Pilar finds herself alone in her old age, but not lonely or beaten. In fact, the loss of her youth only enhances her knowledge and generosity. Described as a "sorceress" and "prophetess," Pilar's potent spirit attracts the last Buendías as it did the first. At the end of the repeated cycling of time, Pilar remains the clairvoyant, the counselor, the first in a chain of women who comfort the Buendía males, sustain them, and enable them not to give up trying to decode the gypsy's manuscripts.
Her role is also recreated and continued down the line by two more women: Petra Cotes and Nigromanta. Petra unknowingly is the lover of twin brothers José Arcadio Segundo and Aureliano Segundo. Petra is explicitly associated with fertility through her amazing capability of making Aureliano Segundo's livestock procreate wildly and earn a fortune for him. Nigromanta sleeps with childhood friends Gabriel Márquez and Aureliano Babilonia. Nigromanta provides sexual healing and consoles Aureliano Babilonia.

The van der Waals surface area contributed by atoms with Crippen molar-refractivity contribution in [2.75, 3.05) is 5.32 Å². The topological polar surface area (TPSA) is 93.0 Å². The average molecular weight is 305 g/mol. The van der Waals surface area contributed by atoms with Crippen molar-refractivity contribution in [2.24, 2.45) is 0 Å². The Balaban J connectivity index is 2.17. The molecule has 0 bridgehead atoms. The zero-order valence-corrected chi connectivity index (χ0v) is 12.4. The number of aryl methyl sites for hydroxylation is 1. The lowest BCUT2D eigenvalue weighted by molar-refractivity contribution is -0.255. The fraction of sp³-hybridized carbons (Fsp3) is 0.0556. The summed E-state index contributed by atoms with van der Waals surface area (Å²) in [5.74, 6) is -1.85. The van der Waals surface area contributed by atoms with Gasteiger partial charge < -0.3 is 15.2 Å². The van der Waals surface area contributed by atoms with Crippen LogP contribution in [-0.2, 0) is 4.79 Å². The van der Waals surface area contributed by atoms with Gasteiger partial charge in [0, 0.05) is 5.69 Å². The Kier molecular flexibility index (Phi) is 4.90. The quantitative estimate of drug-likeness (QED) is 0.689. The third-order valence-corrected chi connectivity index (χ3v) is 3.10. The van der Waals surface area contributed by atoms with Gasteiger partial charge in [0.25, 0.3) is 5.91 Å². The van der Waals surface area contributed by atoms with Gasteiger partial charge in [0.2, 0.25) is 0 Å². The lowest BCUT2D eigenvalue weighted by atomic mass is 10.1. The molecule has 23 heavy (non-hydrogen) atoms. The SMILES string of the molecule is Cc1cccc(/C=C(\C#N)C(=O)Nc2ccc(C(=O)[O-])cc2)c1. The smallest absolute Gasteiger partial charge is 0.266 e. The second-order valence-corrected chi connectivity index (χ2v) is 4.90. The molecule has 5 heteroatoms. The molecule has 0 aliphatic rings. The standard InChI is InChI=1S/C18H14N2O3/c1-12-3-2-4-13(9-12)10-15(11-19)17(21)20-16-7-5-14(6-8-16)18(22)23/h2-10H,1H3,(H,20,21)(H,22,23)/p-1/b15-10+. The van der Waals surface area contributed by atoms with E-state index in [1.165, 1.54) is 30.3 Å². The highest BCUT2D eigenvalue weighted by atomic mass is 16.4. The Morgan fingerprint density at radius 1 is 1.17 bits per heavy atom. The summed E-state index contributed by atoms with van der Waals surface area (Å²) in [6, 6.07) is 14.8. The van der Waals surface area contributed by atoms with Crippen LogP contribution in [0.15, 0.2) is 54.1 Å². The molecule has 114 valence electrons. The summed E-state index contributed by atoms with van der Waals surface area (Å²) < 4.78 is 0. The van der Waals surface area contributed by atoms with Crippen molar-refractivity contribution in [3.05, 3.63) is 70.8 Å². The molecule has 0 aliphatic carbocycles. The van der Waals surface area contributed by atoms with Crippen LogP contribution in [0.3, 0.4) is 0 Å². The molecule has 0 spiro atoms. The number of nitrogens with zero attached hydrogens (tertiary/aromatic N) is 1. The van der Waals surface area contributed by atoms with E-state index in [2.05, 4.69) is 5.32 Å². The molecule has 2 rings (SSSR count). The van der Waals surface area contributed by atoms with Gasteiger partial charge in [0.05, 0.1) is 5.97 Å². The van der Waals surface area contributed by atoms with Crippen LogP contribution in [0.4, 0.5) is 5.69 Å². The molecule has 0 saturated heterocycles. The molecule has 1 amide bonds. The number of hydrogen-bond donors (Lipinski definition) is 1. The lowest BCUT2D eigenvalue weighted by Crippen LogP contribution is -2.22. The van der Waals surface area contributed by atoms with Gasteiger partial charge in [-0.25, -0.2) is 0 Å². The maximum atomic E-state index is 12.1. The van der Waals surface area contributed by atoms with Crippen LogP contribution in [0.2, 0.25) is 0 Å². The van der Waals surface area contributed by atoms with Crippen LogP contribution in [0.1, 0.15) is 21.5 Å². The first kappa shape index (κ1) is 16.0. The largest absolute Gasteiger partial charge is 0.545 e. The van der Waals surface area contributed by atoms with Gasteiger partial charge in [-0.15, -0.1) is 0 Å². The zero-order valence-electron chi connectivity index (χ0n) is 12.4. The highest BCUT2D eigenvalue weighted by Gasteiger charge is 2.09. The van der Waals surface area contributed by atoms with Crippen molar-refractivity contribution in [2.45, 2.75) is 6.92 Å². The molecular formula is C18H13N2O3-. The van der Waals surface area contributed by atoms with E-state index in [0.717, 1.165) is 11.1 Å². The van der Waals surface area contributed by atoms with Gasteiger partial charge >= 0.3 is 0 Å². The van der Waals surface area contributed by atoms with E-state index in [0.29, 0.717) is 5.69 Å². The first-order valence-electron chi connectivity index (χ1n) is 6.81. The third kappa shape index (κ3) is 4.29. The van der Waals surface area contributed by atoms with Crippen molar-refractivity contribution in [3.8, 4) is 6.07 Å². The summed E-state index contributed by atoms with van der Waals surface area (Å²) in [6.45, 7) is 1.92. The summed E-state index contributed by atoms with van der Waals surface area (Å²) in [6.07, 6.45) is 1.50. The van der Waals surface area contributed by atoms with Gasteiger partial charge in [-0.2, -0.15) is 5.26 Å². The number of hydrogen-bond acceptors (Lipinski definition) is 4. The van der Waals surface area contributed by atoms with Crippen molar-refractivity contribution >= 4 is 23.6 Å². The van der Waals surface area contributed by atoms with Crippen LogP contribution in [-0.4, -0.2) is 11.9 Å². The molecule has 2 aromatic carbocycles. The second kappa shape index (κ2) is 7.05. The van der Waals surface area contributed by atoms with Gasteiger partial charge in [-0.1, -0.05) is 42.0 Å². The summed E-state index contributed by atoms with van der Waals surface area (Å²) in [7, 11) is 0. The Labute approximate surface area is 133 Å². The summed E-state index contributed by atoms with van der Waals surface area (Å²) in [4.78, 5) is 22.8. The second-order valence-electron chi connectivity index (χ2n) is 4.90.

The Importance of Pilar Ternera
Without the ministrations and support of Pilar Ternera, the Buendía men would have faltered in their search for knowledge and might never have been able to decipher the mysterious manuscripts left by Melquíades. Pilar's strengths are instruments in the Buendías' search for the secrets of their origins. If we accept that the quest that drives the novel is the need for knowledge of one's origins and the wisdom to understand the past, then it should be acknowledged that Pilar is second only to Úrsula on the roster of outstanding female characters who play a significant role in One Hundred Years of Solitude.